Thursday, July 17, 2008

Chalk Dust

After the four-hour grueling ChalkFest time on my hands and knees last Saturday, I'm feeling more confident with the art medium. Not necessarily sidewalk chalk, but art pastels. I have almost an entire box left of artist's pastels, and I think I might create some pieces to hang in our stairwell. Big, bold, playful. Now I just have to pick a subject matter. I have four boards to decorate.

So ChalkFest. That was fun. Sponsored by Wausau Area Events, coordinated by the Center for the Visual Arts, it's a huge, family-friendly event that takes place on our "400 Block." This is a city-block size piece of property, a green oasis among the buildings of our downtown, with sidewalks surrounding the green space and cutting diagonal slashes to make an "X." For ChalkFest, the sidewalks are measured off and marked, and each artist is given a piece of sidewalk to decorate.

Oh my goodness, the beautiful art created that day (and the next day). It was fabulous to be a part of it. The biggest compliment was for a passer-by to click a picture of what I was doing, and it happened a pleasingly amount of times while I was there.

During the Citizen Wausau board meeting a few weeks ago when we were discussing the block we had purchased at the upcoming ChalkFest, the silence after asking if anyone knew any artists was uncomfortable and telling. "If you don't mind a childlike effort, I'll do it."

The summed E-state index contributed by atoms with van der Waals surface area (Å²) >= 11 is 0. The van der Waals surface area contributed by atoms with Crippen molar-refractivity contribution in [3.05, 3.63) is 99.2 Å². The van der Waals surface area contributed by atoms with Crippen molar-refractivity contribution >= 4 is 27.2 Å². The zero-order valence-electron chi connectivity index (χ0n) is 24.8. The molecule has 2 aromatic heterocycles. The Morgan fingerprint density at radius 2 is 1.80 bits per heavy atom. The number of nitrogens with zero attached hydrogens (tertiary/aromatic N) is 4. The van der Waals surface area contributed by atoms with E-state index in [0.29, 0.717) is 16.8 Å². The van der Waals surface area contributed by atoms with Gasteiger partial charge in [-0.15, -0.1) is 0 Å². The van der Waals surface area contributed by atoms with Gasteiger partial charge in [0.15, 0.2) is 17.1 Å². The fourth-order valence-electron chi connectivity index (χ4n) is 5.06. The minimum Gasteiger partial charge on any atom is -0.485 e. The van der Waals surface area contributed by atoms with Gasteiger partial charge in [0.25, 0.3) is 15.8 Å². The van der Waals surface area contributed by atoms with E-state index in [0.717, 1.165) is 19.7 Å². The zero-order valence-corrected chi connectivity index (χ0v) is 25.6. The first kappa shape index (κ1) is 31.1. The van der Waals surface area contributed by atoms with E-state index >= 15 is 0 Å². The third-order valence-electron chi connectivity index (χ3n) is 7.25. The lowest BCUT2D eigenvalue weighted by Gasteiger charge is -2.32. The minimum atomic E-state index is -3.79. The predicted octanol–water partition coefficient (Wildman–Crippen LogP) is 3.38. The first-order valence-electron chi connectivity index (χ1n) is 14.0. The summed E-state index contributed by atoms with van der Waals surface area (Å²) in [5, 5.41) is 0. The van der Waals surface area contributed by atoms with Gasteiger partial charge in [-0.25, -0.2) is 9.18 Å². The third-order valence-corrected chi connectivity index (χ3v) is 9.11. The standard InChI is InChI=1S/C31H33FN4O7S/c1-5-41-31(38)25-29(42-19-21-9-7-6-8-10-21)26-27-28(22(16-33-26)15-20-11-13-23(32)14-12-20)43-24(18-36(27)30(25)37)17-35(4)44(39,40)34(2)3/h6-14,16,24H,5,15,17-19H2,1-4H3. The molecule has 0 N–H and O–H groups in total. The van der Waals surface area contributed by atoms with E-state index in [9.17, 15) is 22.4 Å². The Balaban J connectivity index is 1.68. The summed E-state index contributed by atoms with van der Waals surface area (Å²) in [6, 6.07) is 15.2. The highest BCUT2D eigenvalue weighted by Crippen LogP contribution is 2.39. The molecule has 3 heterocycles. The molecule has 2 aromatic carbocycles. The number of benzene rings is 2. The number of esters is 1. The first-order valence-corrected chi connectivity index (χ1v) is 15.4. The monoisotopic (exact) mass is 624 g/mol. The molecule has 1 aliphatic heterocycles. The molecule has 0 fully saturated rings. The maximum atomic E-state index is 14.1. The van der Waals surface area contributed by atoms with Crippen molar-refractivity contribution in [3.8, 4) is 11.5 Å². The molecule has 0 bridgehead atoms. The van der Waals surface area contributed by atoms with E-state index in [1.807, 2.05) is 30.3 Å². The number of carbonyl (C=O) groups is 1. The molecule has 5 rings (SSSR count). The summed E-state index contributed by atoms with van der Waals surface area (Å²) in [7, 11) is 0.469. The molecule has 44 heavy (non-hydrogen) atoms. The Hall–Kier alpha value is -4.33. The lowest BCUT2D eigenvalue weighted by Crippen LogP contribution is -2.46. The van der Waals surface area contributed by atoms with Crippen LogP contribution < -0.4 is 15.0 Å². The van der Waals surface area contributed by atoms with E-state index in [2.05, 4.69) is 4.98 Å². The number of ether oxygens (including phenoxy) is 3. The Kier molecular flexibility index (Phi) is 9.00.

I can't freehand. I can't draw from memory. But as I've explained before... I can copy like a champ.

Once Chris and I laid out a grid and the rays element and started some circles with a compass, the rest was relatively easy. The impact of the graphic I copied (a square version of our site's masthead without the text) was in its geometry, the bold contrasting circles that became clouds and trees depending on the color and placement, the rays that became sky and grass, the blocky buildings that easily call into mind the recognizable buildings of our downtown skyline. Without needing much detail work, I was able to create a work of art that was striking and impressive looking. But it only took me four hours. Many artists better than I, with more detailed plans, took all day and the next morning.

Will I do it again? Hell yeah. I think I'll practice over the winter with the medium, and I'll choose a piece of art to imitate with more detail, and I'll knock everyone's socks off.

It was so much fun and so rewarding to do this bit of PR for Citizen Wausau, but it was even more enjoyable to meet some of the people that I have just known virtually through the site. We are a crazy cool group of people, and I'm proud to be a part of it.

Nana Update. The surgeon was able to sew up her face and the laceration on her conjunctiva, but he wasn't able to reattach the muscle to her eyeball. He's never seen a cut so deep. He called a colleague who he considers to be one of the best eye surgeons in the country, and that doctor has seen one so deep. The odds that it can be reattached are slim, but we are putting our hope in the next surgery. I found the fated sunglasses in the bike trailer last night, tossed there after the accident. They were bent, but intact. It is anyone's guess how that thick plastic was able to do so much damage. Thank you for your healing thoughts and prayers.